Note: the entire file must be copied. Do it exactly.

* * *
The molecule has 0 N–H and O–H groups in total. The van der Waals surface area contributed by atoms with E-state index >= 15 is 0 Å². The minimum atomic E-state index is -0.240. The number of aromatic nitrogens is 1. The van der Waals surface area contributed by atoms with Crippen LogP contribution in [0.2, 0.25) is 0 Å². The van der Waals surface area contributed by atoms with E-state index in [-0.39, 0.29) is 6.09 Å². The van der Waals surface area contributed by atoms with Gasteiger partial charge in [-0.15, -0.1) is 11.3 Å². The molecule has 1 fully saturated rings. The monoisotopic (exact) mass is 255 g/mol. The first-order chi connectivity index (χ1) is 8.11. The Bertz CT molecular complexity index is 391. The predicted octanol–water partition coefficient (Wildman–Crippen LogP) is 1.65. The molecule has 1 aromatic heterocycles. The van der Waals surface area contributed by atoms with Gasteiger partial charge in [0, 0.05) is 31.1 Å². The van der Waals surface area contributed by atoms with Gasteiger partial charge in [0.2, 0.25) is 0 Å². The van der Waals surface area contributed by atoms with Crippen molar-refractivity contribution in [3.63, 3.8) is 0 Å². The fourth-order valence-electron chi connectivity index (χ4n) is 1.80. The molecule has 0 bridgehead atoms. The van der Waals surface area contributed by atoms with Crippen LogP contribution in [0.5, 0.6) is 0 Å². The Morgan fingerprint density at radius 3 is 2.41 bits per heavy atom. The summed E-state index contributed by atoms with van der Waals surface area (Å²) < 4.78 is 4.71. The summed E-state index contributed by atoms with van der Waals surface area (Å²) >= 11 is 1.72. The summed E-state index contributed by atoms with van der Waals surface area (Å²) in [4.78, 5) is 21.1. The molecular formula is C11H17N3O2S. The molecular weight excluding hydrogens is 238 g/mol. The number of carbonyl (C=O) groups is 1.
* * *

The molecule has 0 N–H and O–H groups in total. The van der Waals surface area contributed by atoms with E-state index >= 15 is 0 Å². The minimum atomic E-state index is -0.240. The number of aromatic nitrogens is 1. The van der Waals surface area contributed by atoms with Crippen LogP contribution in [0.2, 0.25) is 0 Å². The van der Waals surface area contributed by atoms with E-state index in [-0.39, 0.29) is 6.09 Å². The van der Waals surface area contributed by atoms with Gasteiger partial charge in [-0.15, -0.1) is 11.3 Å². The molecule has 1 fully saturated rings. The monoisotopic (exact) mass is 255 g/mol. The first-order chi connectivity index (χ1) is 8.11. The Bertz CT molecular complexity index is 391. The predicted octanol–water partition coefficient (Wildman–Crippen LogP) is 1.65. The molecule has 1 aromatic heterocycles. The van der Waals surface area contributed by atoms with Gasteiger partial charge in [0, 0.05) is 31.1 Å². The van der Waals surface area contributed by atoms with Gasteiger partial charge in [0.2, 0.25) is 0 Å². The van der Waals surface area contributed by atoms with Crippen molar-refractivity contribution in [3.63, 3.8) is 0 Å². The fourth-order valence-electron chi connectivity index (χ4n) is 1.80. The molecule has 0 bridgehead atoms. The van der Waals surface area contributed by atoms with Crippen LogP contribution in [0.5, 0.6) is 0 Å². The Morgan fingerprint density at radius 3 is 2.41 bits per heavy atom. The summed E-state index contributed by atoms with van der Waals surface area (Å²) < 4.78 is 4.71. The summed E-state index contributed by atoms with van der Waals surface area (Å²) >= 11 is 1.72. The summed E-state index contributed by atoms with van der Waals surface area (Å²) in [4.78, 5) is 21.1. The molecular formula is C11H17N3O2S. The molecular weight excluding hydrogens is 238 g/mol. The number of carbonyl (C=O) groups is 1.